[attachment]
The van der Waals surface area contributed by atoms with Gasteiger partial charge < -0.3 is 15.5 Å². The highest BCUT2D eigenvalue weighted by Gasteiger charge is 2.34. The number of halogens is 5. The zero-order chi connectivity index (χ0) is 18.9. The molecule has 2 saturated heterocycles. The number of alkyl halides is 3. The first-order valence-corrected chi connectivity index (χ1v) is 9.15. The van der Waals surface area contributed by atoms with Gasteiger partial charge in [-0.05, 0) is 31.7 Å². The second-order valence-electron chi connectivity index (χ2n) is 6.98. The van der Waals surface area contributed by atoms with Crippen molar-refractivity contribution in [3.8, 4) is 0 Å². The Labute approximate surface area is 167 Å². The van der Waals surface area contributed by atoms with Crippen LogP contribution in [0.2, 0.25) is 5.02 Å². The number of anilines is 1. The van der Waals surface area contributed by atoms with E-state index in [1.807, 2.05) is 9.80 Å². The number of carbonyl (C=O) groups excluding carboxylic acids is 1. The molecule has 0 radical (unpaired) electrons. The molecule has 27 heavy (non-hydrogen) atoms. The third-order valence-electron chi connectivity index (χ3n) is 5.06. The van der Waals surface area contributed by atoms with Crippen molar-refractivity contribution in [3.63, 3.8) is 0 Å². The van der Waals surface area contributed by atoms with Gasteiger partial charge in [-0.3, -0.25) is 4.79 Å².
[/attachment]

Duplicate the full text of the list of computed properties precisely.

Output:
The van der Waals surface area contributed by atoms with Gasteiger partial charge < -0.3 is 15.5 Å². The highest BCUT2D eigenvalue weighted by Gasteiger charge is 2.34. The number of halogens is 5. The zero-order chi connectivity index (χ0) is 18.9. The molecule has 2 saturated heterocycles. The number of alkyl halides is 3. The first-order valence-corrected chi connectivity index (χ1v) is 9.15. The van der Waals surface area contributed by atoms with Gasteiger partial charge in [-0.05, 0) is 31.7 Å². The second-order valence-electron chi connectivity index (χ2n) is 6.98. The van der Waals surface area contributed by atoms with Crippen molar-refractivity contribution in [3.8, 4) is 0 Å². The Labute approximate surface area is 167 Å². The van der Waals surface area contributed by atoms with Crippen LogP contribution in [0.2, 0.25) is 5.02 Å². The number of anilines is 1. The van der Waals surface area contributed by atoms with E-state index in [1.807, 2.05) is 9.80 Å². The number of carbonyl (C=O) groups excluding carboxylic acids is 1. The molecule has 0 radical (unpaired) electrons. The molecule has 27 heavy (non-hydrogen) atoms. The third-order valence-electron chi connectivity index (χ3n) is 5.06. The van der Waals surface area contributed by atoms with Crippen molar-refractivity contribution in [3.63, 3.8) is 0 Å². The van der Waals surface area contributed by atoms with Gasteiger partial charge in [-0.3, -0.25) is 4.79 Å².